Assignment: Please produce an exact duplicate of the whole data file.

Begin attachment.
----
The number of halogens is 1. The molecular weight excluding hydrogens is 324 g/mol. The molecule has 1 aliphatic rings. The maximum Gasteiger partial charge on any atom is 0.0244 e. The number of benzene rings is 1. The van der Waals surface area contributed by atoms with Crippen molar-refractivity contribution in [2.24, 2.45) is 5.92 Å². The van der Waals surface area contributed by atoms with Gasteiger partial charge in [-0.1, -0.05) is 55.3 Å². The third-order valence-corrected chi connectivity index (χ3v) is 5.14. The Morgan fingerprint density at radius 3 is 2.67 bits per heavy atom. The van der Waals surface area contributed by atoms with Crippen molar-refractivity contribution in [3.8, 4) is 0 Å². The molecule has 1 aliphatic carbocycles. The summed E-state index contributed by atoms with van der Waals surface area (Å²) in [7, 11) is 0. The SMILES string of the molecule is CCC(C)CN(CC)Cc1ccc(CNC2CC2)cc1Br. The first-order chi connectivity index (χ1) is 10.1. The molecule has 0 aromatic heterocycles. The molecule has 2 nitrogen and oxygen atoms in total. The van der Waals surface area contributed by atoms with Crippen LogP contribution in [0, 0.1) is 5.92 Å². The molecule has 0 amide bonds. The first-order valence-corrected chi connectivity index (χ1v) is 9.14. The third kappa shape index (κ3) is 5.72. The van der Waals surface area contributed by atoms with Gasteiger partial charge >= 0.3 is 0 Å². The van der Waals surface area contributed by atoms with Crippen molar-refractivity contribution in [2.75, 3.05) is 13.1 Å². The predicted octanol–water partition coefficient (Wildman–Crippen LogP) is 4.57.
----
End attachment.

The number of halogens is 1. The molecular weight excluding hydrogens is 324 g/mol. The molecule has 1 aliphatic rings. The maximum Gasteiger partial charge on any atom is 0.0244 e. The number of benzene rings is 1. The van der Waals surface area contributed by atoms with Crippen molar-refractivity contribution in [2.24, 2.45) is 5.92 Å². The van der Waals surface area contributed by atoms with Gasteiger partial charge in [-0.1, -0.05) is 55.3 Å². The third-order valence-corrected chi connectivity index (χ3v) is 5.14. The Morgan fingerprint density at radius 3 is 2.67 bits per heavy atom. The van der Waals surface area contributed by atoms with Crippen molar-refractivity contribution in [3.8, 4) is 0 Å². The molecule has 1 aliphatic carbocycles. The summed E-state index contributed by atoms with van der Waals surface area (Å²) in [7, 11) is 0. The SMILES string of the molecule is CCC(C)CN(CC)Cc1ccc(CNC2CC2)cc1Br. The first-order chi connectivity index (χ1) is 10.1. The molecule has 0 aromatic heterocycles. The molecule has 2 nitrogen and oxygen atoms in total. The van der Waals surface area contributed by atoms with Crippen LogP contribution in [0, 0.1) is 5.92 Å². The molecule has 0 amide bonds. The first-order valence-corrected chi connectivity index (χ1v) is 9.14. The third kappa shape index (κ3) is 5.72. The van der Waals surface area contributed by atoms with Gasteiger partial charge >= 0.3 is 0 Å². The van der Waals surface area contributed by atoms with Crippen molar-refractivity contribution in [2.75, 3.05) is 13.1 Å². The predicted octanol–water partition coefficient (Wildman–Crippen LogP) is 4.57.